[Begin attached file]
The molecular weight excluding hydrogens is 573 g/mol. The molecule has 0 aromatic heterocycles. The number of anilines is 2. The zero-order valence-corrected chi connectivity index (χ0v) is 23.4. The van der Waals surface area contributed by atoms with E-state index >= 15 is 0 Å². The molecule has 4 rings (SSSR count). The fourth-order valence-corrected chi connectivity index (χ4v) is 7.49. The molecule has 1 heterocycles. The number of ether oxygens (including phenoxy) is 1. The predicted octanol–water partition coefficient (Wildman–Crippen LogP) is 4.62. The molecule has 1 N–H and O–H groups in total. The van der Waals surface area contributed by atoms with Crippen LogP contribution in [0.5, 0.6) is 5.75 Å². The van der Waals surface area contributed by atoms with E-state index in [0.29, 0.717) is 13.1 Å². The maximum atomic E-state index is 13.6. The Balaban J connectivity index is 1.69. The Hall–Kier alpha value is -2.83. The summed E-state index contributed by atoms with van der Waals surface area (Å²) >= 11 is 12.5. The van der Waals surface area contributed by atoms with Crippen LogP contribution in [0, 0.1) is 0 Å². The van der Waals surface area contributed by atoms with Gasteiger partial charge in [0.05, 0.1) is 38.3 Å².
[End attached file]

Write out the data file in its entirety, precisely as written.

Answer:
The molecular weight excluding hydrogens is 573 g/mol. The molecule has 0 aromatic heterocycles. The number of anilines is 2. The zero-order valence-corrected chi connectivity index (χ0v) is 23.4. The van der Waals surface area contributed by atoms with E-state index >= 15 is 0 Å². The molecule has 4 rings (SSSR count). The fourth-order valence-corrected chi connectivity index (χ4v) is 7.49. The molecule has 1 heterocycles. The number of ether oxygens (including phenoxy) is 1. The predicted octanol–water partition coefficient (Wildman–Crippen LogP) is 4.62. The molecule has 1 N–H and O–H groups in total. The van der Waals surface area contributed by atoms with Crippen LogP contribution in [0.5, 0.6) is 5.75 Å². The van der Waals surface area contributed by atoms with E-state index in [0.29, 0.717) is 13.1 Å². The maximum atomic E-state index is 13.6. The Balaban J connectivity index is 1.69. The Hall–Kier alpha value is -2.83. The summed E-state index contributed by atoms with van der Waals surface area (Å²) >= 11 is 12.5. The van der Waals surface area contributed by atoms with Crippen LogP contribution in [0, 0.1) is 0 Å². The van der Waals surface area contributed by atoms with Gasteiger partial charge in [0.05, 0.1) is 38.3 Å².